News Briefs

VLCT hosts Town Fair 2015 at the Killington Grand

KILLINGTON — On Thursday, Oct. 8, the Vermont League of Cities and Towns (VLCT) will host Town Fair 2015 and its annual meeting at the Killington Grand Resort in Killington, Vt. More than 500 local officials, VLCT staff and board members, and vendors from around the state will gather for a full day of workshops, a trade show exhibiting products and services to help municipalities efficiently achieve their goals, and the annual meetings of VLCT, PACIF, and the VERB Trust. Town Fair is an opportunity for local officials to network with others who share their responsibilities.

Local officials do not lack for complex issues and Town Fair workshops will address them. Topics include water quality, back roads erosion, and the state’s new Clean Water legislation. Local officials can also learn about Rutland’s Project VISION – an innovative method that has been successfully addressing the use of opiates in that city, siting of renewable energy facilities and the Public Service Board process, and managing conflicts of interest at the local level. Steven Jeffrey, recently retired executive director of VLCT, will be keynote speaker at the Town Fair lunch.

Patrick Scheidel, municipal manager in Essex Town and Essex Junction Village, is the recipient of this year’s Municipal Service Award. Scheidel has served as manager of Essex town for 25 years, and recently added Essex Junction Village to his managerial job scope. He began serving on the VLCT Property and Casualty Insurance Fund in 1994 and was elected president in 1998, a position he still holds today.

“The Town of Essex has had the great fortune to have Pat be the municipal manager of our community for the past 25 years,” said Essex Select Board chair Max Levy. “His dedication and love for our community shows daily in all of his work. We are all thrilled to see Pat receive this well deserved recognition.”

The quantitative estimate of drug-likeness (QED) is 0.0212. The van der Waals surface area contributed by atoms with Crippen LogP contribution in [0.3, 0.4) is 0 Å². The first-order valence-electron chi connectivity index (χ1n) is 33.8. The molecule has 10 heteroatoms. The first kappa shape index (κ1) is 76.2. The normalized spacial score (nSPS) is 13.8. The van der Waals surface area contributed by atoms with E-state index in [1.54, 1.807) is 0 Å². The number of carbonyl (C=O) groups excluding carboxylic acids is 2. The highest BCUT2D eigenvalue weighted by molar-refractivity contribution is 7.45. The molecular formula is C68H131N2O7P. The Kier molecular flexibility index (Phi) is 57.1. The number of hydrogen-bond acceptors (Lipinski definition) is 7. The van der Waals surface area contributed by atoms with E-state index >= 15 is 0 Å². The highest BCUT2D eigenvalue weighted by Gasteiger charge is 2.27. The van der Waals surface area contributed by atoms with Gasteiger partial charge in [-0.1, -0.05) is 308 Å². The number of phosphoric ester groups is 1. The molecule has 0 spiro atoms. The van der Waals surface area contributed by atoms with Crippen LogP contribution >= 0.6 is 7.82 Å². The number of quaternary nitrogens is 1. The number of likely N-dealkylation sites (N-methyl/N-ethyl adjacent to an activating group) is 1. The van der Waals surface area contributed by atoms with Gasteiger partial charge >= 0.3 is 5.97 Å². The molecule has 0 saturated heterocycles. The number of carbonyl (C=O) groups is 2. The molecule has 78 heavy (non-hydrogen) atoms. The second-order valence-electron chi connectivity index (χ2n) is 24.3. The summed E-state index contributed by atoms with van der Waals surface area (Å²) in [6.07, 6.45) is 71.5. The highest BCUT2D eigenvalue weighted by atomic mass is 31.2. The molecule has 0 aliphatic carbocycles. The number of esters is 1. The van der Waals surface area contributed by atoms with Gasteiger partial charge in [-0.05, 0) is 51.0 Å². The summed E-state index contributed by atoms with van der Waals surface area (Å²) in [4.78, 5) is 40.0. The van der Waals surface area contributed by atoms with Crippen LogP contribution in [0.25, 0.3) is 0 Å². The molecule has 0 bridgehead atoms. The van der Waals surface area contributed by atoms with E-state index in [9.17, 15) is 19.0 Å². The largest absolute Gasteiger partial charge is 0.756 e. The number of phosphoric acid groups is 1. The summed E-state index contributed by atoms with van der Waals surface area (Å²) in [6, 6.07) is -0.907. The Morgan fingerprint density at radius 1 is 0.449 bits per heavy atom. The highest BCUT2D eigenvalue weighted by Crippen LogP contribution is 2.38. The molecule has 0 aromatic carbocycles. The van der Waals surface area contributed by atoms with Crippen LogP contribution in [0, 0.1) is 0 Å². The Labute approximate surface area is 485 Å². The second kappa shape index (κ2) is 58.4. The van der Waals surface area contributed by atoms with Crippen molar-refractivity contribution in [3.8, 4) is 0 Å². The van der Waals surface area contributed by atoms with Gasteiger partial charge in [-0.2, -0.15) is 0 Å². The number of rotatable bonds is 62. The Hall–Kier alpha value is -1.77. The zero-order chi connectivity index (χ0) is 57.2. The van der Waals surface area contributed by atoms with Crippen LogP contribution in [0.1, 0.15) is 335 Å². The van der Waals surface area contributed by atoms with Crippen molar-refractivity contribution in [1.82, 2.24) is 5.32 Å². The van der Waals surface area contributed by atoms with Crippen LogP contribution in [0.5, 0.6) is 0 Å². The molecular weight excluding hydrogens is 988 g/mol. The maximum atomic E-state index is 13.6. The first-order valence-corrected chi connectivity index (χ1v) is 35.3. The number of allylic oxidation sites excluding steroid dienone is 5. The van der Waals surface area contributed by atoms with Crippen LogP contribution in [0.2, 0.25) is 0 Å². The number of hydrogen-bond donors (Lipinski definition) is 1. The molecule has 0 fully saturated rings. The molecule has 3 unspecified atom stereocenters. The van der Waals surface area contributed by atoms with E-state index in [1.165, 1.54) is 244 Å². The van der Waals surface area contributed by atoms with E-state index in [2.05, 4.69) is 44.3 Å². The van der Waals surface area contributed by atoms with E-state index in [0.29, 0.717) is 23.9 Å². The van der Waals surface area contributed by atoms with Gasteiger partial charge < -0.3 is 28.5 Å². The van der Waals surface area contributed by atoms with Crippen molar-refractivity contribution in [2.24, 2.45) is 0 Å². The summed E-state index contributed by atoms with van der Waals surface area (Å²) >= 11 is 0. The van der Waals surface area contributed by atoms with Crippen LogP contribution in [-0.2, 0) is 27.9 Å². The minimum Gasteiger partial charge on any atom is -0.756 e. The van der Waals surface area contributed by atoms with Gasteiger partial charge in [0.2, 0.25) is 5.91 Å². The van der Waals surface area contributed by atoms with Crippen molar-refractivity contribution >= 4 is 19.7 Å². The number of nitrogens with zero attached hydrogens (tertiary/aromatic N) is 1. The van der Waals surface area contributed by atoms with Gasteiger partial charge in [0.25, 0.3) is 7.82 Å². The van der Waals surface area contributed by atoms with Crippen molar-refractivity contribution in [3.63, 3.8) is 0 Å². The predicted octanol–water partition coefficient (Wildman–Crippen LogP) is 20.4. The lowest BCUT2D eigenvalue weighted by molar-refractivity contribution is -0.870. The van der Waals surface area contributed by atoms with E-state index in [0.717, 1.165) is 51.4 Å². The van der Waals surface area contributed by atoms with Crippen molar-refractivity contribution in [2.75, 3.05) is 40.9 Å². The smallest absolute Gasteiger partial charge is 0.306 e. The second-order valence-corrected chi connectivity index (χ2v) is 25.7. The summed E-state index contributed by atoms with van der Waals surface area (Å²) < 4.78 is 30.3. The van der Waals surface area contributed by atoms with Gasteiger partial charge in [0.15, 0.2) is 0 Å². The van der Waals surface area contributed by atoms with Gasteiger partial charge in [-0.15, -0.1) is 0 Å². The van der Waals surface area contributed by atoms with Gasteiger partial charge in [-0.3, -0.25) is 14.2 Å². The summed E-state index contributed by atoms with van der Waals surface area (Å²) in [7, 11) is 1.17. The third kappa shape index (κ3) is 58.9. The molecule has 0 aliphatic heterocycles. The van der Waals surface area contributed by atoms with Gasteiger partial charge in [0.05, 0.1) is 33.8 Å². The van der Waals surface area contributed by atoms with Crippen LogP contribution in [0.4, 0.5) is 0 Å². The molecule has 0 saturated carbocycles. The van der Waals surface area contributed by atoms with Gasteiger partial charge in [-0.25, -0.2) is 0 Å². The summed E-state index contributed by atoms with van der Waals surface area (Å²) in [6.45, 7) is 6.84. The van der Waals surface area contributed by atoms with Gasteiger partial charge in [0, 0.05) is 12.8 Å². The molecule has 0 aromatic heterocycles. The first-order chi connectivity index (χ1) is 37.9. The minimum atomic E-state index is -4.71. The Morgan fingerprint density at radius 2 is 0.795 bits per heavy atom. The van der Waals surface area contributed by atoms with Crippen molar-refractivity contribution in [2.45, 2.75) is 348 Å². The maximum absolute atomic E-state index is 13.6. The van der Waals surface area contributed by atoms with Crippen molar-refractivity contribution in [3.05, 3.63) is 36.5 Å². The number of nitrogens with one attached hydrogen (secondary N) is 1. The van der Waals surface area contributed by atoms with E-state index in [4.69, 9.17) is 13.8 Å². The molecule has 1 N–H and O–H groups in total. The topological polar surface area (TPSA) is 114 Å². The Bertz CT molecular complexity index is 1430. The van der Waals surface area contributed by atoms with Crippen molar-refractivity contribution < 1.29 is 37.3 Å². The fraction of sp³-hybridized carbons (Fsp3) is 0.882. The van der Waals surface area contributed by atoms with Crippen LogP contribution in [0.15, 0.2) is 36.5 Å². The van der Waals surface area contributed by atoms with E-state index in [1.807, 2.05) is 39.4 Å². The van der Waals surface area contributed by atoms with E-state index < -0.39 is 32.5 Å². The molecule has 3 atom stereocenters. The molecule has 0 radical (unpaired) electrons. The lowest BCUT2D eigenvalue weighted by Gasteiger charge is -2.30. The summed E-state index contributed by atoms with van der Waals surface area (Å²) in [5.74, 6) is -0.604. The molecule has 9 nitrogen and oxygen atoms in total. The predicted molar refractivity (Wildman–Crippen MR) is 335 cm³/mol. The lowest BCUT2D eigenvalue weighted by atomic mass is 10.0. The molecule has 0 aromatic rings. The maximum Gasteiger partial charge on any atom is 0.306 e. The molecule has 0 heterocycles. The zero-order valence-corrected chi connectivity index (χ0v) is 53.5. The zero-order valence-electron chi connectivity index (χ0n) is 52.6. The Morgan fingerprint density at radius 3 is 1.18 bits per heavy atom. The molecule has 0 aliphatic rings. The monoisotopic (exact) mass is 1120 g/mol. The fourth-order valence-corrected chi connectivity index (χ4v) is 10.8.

At its annual meeting, VLCT’s membership will adopt the municipal policy for the 2016 legislative session and elect officers for the coming year. The municipal policy includes more than 80 separate policies which, upon adoption, will be pursued by local officials and VLCT advocacy staff. Addressing the opiate addiction crisis, funding for new mandates in Vermont’s Clean Water Act and the Lake Champlain TMDL, and education funding are but three areas on which local officials are expected to take positions at the annual meeting.

“Town Fair is a high-energy event of instruction, policy development, and networking … and it’s fun!” said Karen Horn, director of public policy and advocacy. “Local officials get things done in Vermont. Every other level of government relies on them for practical and timely implementation of programs and policies that, in the best of circumstances, were developed with their substantial input,” she added. “Town Fair is a day to thank them for their service and ask them to continue their work, particularly as they talk to legislators about those municipal issues with which they’re familiar.”

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